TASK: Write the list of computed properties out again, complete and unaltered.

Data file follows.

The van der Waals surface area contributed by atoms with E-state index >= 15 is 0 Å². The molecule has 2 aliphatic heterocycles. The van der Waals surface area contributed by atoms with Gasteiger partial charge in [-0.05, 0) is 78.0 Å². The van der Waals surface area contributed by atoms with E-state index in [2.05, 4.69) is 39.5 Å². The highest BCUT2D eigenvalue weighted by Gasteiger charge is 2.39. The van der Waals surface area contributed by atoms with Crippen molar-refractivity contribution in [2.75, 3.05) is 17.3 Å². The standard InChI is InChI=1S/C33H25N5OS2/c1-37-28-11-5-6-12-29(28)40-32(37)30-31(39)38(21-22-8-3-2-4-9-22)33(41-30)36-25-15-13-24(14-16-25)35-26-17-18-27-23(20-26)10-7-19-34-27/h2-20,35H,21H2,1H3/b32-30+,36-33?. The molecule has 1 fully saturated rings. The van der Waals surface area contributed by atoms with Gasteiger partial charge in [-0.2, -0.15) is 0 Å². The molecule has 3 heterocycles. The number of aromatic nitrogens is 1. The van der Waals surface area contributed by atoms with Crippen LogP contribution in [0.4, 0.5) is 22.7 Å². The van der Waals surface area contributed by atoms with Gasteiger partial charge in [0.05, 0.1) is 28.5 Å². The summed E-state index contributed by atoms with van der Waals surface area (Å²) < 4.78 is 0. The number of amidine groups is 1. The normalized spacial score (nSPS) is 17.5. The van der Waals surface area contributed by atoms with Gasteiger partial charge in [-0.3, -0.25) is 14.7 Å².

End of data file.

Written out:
The van der Waals surface area contributed by atoms with E-state index >= 15 is 0 Å². The molecule has 2 aliphatic heterocycles. The van der Waals surface area contributed by atoms with Gasteiger partial charge in [-0.05, 0) is 78.0 Å². The van der Waals surface area contributed by atoms with E-state index in [2.05, 4.69) is 39.5 Å². The highest BCUT2D eigenvalue weighted by Gasteiger charge is 2.39. The van der Waals surface area contributed by atoms with Crippen molar-refractivity contribution in [2.75, 3.05) is 17.3 Å². The standard InChI is InChI=1S/C33H25N5OS2/c1-37-28-11-5-6-12-29(28)40-32(37)30-31(39)38(21-22-8-3-2-4-9-22)33(41-30)36-25-15-13-24(14-16-25)35-26-17-18-27-23(20-26)10-7-19-34-27/h2-20,35H,21H2,1H3/b32-30+,36-33?. The molecule has 1 fully saturated rings. The van der Waals surface area contributed by atoms with Gasteiger partial charge in [-0.2, -0.15) is 0 Å². The molecule has 3 heterocycles. The number of aromatic nitrogens is 1. The van der Waals surface area contributed by atoms with Crippen LogP contribution in [0.4, 0.5) is 22.7 Å². The van der Waals surface area contributed by atoms with Gasteiger partial charge in [0.05, 0.1) is 28.5 Å². The summed E-state index contributed by atoms with van der Waals surface area (Å²) < 4.78 is 0. The number of amidine groups is 1. The normalized spacial score (nSPS) is 17.5. The van der Waals surface area contributed by atoms with Gasteiger partial charge in [-0.3, -0.25) is 14.7 Å².